Letting it go

Observation: This is rapidly becoming a Sunday newsletter. The year was 2017, these were the realities. On to the news:

Blues Buzz

Dorothy Allison on working-class lit. Chelsea Manning is a free woman and more photogenic than your newsletter curator. ....Ailes.... The painful truth about teeth in the U.S. RIP Chris Cornell, rock legend. A Muslim author, on belonging at a Tennessee book festival. Espresso as literary necessity. Check out the new Korean president's bodyguard. When your hometown is the last place to accept who you are. The last person you'd expect to die in childbirth. A man's story about Lola, the woman his family kept as a slave -- plus all the controversy that came with it. Behind the scenes with Chase Strangio, Chelsea Manning's attorney. Unfair & Ugly is lovely. On storytelling and defying Iceland's isolation. Texas is the most dangerous state in the U.S. to have a baby. Dreams and Ferrante fever, if only for a day. The urban-rural divide in interracial marriage. How to write Iranian-America. Queering the "I" in first-person LGBTQ narratives.

© E.A. Crunden

Around the Globe

Africa. Soon, all Ugandan forces will be gone from CAR, but the legacy of their alleged sexual assaults will not. Three people have died so far in an Ebola outbreak in DRC. More than 30 people have died in clashes between militias in CAR. Soldiers in the Ivory Coast ended a stand-off with the government. A car bomb in Mogadishu, Somalia killed at least two soldiers.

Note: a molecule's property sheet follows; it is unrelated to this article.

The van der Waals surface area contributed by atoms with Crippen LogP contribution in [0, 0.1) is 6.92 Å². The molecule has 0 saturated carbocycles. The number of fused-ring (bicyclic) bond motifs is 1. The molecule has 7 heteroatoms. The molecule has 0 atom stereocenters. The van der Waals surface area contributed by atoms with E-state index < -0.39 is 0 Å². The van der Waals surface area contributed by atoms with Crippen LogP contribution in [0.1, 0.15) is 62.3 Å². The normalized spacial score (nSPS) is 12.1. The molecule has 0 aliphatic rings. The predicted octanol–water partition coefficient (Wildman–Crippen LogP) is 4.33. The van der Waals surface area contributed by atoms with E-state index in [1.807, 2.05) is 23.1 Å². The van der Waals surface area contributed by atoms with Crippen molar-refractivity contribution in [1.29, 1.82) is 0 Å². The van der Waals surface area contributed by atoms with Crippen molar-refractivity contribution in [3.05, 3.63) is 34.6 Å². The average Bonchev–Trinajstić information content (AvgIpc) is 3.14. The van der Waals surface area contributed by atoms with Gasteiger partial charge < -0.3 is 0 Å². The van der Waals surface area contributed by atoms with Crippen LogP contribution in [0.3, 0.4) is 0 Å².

Americas. Colombia is battling extreme rains. A prominent Mexican journalist who fearlessly covered the drug trade was killed. Hearings have begun on Puerto Rico's debt crisis. Is Brazil about to impeach another president? North Carolina's discriminatory voter ID law is dead. New global gag rule restrictions will affect almost $9 billion in global health funding. Chelsea Manning is free. A slew of Republicans want to make health care even worse than it currently is in the U.S. The white police officer who killed Terence Crutcher was found not guilty of manslaughter. A woman drove a car into a crowd in Times Square while intoxicated, killing one and injuring at least 22. Trump drama: So, the U.S. president spilled classified information about ISIS to Russian officials. (That info came from Israel.) That was technically legal. Less legal? The president asking former FBI Director James Comey (who he fired) to abandon his investigation of former adviser Michael Flynn. He also asked him about jailing journalists. Conclusion: former FBI Director Robert Mueller will lead a special investigation into the Trump campaign's ties to Russia during the 2016 election. (Also, House Republicans were maybe or maybe not joking about Trump and Russia in comments captured on audio during the election.) That's that; then, there's Flynn. Oh boy is there Flynn.

Asia & Australia. The Syrian government is reportedly using a crematorium to hide the mass-killings of its prisoners. North Korea had another missile underperform (China condemned the action.) Only locals were allowed to attend Singapore's LGBTQ rally. Yemen declared a state of emergency over a cholera outbreak. A court in northern India decided that a 10 year-old child, raped repeatedly by her stepfather and now at least five months pregnant, could receive an abortion. An impeachment complaint against Philippines leader Rodrigo Duterte was thrown out by lawmakers. Beirut is set to holds its first queer Pride. Australia wants to shut down Manus island -- refugees are being told to just go elsewhere. President Recep Tayyip Erdoǧan came to the U.S., promptly allowed his guards to assault several protesters. Iran's elections saw a dramatic victory for President Hassan Rouhani, marking a win for progressives and for the Iran Deal.